BBVA’s Turkish Partner Buys Hotel Villa Magna For €180M

6 March 2016 – Expansión

Another transaction has been closed in the five-star hotel sector in Madrid. Following the sales of the InterContinental and the Ritz, now Hotel Villa Magna is changing hands. Sodim, the Holding company owned by the Portuguese family Queiroz Pereira, has sold the hotel to the Turkish group Dogus, who will pay €180 million.

Sodim, which has been advised by JLL, has completed the operation that it launched at the beginning of 2015 and which it almost closed half way through last year with the Colombian investor Jaime Gilinksi as the buyer. In the end, the deal with Sabadell’s largest shareholder was suspended because of financing problems, which forced Sodim to make contact with other interested investors and delay the transaction close.

Price

The price agreed by Dogus is slightly lower than the amount agreed with Gilinski – €190 million – but it represents the minimum amount that Sodim set when it launched the process. The Portuguese Holding company paid the Japanese firm Shirayama €80 million for the property in 2001. Years later, Sodim closed the hotel, which is located on the Paseo de la Castellana, to modernise the facilities, involving expenditure of around €50 million. The construction work did not alter the building’s distinctive pink granite façade, but it did reduce the number of rooms down from 182 to 150, as well as increase the number of suites from 18 to 50. In 2009, when the hotel was reopened, Sodim decided to take over the management of the hotel, as it had already done with the Ritz in Lisbon, and it dispensed with Hyatt, which had operated the property for almost two decades.

Brand

Despite the change of ownership, the operating structure may be maintained, given that, according to market sources, the intention of Dogus is to operate the hotel by itself, without involving any international brands, which would somewhat ruin the intentions of Marriott and Starwood, who were negotiating with Gilinksi to take over the management of the hotel.

Dogus is a giant that comprises more than 250 companies and employs 50,000 people. It is BBVA’s partner in Garanti bank. The group, controlled by the Sahenk family, sold a 15% stake in Garanti to the bank led by Francisco González in July 2015 for €1,854 million, which increased BBVA’s shareholding to 39.9% and turned it into Garanti’s largest shareholder.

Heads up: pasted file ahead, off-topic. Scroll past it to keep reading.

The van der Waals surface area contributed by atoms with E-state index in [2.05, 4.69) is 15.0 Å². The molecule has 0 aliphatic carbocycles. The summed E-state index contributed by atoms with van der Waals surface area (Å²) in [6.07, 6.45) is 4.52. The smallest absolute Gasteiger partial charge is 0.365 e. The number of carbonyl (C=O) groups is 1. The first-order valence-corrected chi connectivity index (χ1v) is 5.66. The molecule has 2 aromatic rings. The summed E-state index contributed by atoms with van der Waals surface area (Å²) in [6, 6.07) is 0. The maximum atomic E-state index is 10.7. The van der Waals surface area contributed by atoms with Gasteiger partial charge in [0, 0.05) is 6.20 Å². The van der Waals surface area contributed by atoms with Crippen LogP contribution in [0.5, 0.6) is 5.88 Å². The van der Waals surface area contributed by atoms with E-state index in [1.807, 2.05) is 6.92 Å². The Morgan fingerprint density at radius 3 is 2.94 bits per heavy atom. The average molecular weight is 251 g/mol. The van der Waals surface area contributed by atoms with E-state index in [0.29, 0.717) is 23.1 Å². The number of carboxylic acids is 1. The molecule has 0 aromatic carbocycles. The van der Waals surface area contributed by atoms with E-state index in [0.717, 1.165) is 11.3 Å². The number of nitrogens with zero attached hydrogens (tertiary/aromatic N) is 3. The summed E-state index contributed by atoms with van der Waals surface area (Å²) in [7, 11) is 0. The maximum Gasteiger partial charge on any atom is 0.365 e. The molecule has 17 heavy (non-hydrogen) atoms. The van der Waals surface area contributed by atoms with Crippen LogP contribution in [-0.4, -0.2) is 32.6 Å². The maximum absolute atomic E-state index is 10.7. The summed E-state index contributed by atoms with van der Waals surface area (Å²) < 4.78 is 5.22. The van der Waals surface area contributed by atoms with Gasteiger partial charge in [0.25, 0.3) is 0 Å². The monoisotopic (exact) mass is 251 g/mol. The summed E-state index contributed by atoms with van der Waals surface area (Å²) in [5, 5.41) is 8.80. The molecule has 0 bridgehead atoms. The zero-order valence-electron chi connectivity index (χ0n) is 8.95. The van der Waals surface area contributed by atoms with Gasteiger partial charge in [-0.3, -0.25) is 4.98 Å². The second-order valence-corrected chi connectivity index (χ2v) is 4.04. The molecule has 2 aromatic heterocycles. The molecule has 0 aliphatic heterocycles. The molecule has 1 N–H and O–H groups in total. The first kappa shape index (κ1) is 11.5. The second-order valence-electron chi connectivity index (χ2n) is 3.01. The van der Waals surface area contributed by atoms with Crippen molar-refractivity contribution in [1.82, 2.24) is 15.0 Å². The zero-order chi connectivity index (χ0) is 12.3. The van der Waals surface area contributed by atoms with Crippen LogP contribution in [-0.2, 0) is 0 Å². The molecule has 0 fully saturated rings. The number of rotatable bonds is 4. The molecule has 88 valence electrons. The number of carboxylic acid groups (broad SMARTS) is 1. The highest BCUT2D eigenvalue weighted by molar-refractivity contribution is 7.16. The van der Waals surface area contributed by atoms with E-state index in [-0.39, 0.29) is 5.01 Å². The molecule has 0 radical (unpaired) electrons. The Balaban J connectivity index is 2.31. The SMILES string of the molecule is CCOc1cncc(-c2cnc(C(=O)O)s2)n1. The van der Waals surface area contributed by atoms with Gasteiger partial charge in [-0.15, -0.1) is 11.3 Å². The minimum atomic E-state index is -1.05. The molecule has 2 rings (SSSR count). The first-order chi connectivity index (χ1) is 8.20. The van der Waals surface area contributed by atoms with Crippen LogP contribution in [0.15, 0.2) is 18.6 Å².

Founded in 1951, Dogus has interests in the financial, automobile, energy, real estate and tourism sectors, amongst others. The group, which is listed on the Istanbul stock exchange, imports and distributes vehicles from brands such as Volkswagen, Seat and Audi, amongst others. Around 74% of its revenues are generated by the automobile sector.

In 2014, Dogus recorded revenues of €3,231 million. Its tourism division comprises a travel agency and eight luxury hotels – five of which it owns. Some, such as the Park Hyatt and the Grand Hyatt in Instanbul are managed by an international brand. (…).

Original story: Expansión (by Y. Blanco)

Translation: Carmel Drake

BlueBay Signs JV With Nadhmi Auchi To Operate Hotel Miguel Angel

18 September 2015 – Cinco Días

The Madrilenian Hotel Miguel Angel is going to be operated by a prestigious player once more, but not one that has a significant international presence. The hotel chain BlueBay will manage the property from now on, after it reached an agreement with the owner, the Iraqui born Briton Nadhmi Auchi, who has been running the hotel since December 2013, when Occidental Hoteles departed, whereby putting an end to its operations in Spain.

All of the international hotel chains have had their eyes on Hotel Miguel Angel, amongst others, since the Four Seasons announced its arrival in Madrid, in the Canalejas complex, and Mandarin announced its acquisition of the Ritz. In the end, the Spanish firm BlueBay, owned by investor Jamal Satli Iglesias, will take over the management of the property, which has 267 rooms, under an agreement that will involve the creation of a joint venture between BlueBay and Nadhmi Auchi. Together, they will invest around €35 million on the refurbishment. The renovation will be completed over the next few months and will involve the creation of new facilities and the expansion of the gastronomic offer, according to the chain, which aims to convert the hotel into “one of the most emblematic luxury, 5-star establishments in the city and in Spain”, said the CEO of BlueBay, Joaquín Janer.